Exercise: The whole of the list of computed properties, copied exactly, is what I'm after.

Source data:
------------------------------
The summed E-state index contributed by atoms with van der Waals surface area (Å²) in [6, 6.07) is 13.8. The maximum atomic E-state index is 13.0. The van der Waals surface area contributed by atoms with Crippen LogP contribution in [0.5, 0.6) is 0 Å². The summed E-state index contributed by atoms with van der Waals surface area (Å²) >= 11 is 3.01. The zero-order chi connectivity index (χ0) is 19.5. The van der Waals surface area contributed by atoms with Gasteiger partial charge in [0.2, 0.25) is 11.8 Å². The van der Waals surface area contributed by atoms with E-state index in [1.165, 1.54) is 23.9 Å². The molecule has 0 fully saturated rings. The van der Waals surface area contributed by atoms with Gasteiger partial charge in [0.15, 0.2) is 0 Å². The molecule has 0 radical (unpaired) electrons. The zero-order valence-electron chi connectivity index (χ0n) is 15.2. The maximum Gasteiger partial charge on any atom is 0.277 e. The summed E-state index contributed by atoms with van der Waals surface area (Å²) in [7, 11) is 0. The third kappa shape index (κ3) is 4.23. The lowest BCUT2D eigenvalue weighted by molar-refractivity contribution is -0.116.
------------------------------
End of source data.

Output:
The summed E-state index contributed by atoms with van der Waals surface area (Å²) in [6, 6.07) is 13.8. The maximum atomic E-state index is 13.0. The van der Waals surface area contributed by atoms with Crippen LogP contribution in [0.5, 0.6) is 0 Å². The summed E-state index contributed by atoms with van der Waals surface area (Å²) >= 11 is 3.01. The zero-order chi connectivity index (χ0) is 19.5. The van der Waals surface area contributed by atoms with Gasteiger partial charge in [0.2, 0.25) is 11.8 Å². The van der Waals surface area contributed by atoms with E-state index in [1.165, 1.54) is 23.9 Å². The molecule has 0 fully saturated rings. The van der Waals surface area contributed by atoms with Gasteiger partial charge in [0.15, 0.2) is 0 Å². The molecule has 0 radical (unpaired) electrons. The zero-order valence-electron chi connectivity index (χ0n) is 15.2. The maximum Gasteiger partial charge on any atom is 0.277 e. The summed E-state index contributed by atoms with van der Waals surface area (Å²) in [7, 11) is 0. The third kappa shape index (κ3) is 4.23. The lowest BCUT2D eigenvalue weighted by molar-refractivity contribution is -0.116.